One of the best emails I’ve gotten so far this month arrived from a teacher I don’t know, at an MPS school I’ve never visited.
“Dear Bobby Tanzilo,” it read, “My students have really enjoyed using their new dictionaries! They are taking pride in learning new words. I have one student who is basically a non-reader, but he is learning to read new words by matching pictures to words. It’s one of his favorite activities to do with a partner.
“We just finished a writing prompt and I was very impressed with my students’ final copies. They really scoured the dictionaries to find new words. When correcting the other third grade class’ work, I noticed that their words were not nearly as colorful.
I get these every month or so. The best ones arrive with pictures, too; like the ones Ms. T sent with her message. These show a class of 8-year-old MPS kids working with their new dictionaries.
The books were purchased with money raised from ordinary folks like you and me on DonorsChoose.org. In December, six donors pledged $577 to buy dictionaries for Ms. T’s class (some obviously gave way more than I did!). In late August, 10 days before the first day of class, she set up the project, writing…
“‘Look it up.’ As a child, my parents and teachers empowered me to find the answer to my questions instead of just telling me. I want to empower my students as well. Right now I have about 10 dictionaries that are not appropriate for my students. A class set will empower my students to learn.
“I cannot wait for this school year to begin! I have a class of curious, funny, eager to learn 8-year-olds. They question everything! These students just soak up knowledge and want to know more. I am so excited to teach them!”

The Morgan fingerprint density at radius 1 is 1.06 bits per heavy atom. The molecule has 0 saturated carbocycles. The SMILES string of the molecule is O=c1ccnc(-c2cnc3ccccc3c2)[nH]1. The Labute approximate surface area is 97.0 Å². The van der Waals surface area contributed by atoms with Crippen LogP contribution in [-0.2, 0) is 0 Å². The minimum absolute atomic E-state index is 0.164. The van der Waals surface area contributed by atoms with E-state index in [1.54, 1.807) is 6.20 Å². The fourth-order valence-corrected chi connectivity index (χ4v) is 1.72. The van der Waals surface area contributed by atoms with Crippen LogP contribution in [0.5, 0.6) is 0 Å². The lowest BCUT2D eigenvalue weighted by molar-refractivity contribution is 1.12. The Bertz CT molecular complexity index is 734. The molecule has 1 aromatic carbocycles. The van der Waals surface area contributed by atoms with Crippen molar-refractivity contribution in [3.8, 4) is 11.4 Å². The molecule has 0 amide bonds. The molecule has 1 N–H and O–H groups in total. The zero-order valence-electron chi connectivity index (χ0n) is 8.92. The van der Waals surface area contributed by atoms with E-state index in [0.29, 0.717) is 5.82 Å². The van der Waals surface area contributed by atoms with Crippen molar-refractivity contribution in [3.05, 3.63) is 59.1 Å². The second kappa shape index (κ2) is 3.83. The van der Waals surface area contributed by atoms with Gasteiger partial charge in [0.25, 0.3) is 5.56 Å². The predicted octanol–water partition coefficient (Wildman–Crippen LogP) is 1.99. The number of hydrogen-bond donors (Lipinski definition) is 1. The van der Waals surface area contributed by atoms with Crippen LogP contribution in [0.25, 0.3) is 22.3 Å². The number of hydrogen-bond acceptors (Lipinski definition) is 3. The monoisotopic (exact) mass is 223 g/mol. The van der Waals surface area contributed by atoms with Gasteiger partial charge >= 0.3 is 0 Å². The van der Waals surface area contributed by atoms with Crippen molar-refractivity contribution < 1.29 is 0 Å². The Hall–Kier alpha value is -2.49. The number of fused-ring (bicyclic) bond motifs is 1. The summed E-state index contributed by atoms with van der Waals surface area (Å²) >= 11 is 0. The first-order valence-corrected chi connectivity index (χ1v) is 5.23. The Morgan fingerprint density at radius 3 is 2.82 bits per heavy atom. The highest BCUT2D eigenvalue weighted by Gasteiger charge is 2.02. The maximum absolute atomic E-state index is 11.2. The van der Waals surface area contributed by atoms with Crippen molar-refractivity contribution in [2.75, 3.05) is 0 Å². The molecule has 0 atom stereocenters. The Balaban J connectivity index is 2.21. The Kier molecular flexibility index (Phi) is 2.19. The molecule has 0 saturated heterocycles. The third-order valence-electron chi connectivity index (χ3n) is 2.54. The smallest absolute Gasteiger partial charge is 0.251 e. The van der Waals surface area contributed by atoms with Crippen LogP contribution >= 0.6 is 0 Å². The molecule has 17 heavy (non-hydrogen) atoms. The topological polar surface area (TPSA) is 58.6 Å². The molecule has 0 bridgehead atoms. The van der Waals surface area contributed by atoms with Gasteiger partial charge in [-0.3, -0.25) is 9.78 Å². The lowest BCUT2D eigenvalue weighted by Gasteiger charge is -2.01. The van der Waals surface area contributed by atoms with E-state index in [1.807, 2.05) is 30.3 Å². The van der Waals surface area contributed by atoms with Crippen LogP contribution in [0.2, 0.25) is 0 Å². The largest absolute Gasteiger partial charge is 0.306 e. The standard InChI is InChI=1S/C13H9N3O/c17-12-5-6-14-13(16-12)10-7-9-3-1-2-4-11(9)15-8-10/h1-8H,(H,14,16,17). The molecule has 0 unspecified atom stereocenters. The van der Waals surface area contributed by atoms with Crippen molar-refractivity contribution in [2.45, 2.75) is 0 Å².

Every now and again I visit the DonorsChoose site and search for a project at an MPS school that looks like it has a chance of getting fully funded and I make a donation.
It’s usually a relatively small amount and it’s the feeling of a bunch of us chipping in – working together – to fund a good project that I like best. (That, and doing a small part to help Milwaukee’s students and teachers get what they need, of course.) Like Kickstarter, you only pay if the total amount is raised.
Only once have I donated to a project at my child’s school. A couple times I’ve given to projects that a neighbor of mine, who is a teacher, has posted for her classroom.
Another time I gave to a language school attended by my nephew. Still other times, I just picked a school or a project that hit home for some reason. I liked Ms. T’s project because it was aimed at helping kids boost their reading and writing skills.
After I post this, I’m going back to DonorsChoose to make another pledge. I’m hoping to find something at a school that I often drive past, like, say, Siefert. But I’ll take a minute to look around and see what’s out there before I decide.
Maybe you’d consider doing the same thing today. Every little bit helps and you can have the satisfaction of seeing your contribution at work via notes and photographs straight from the classroom.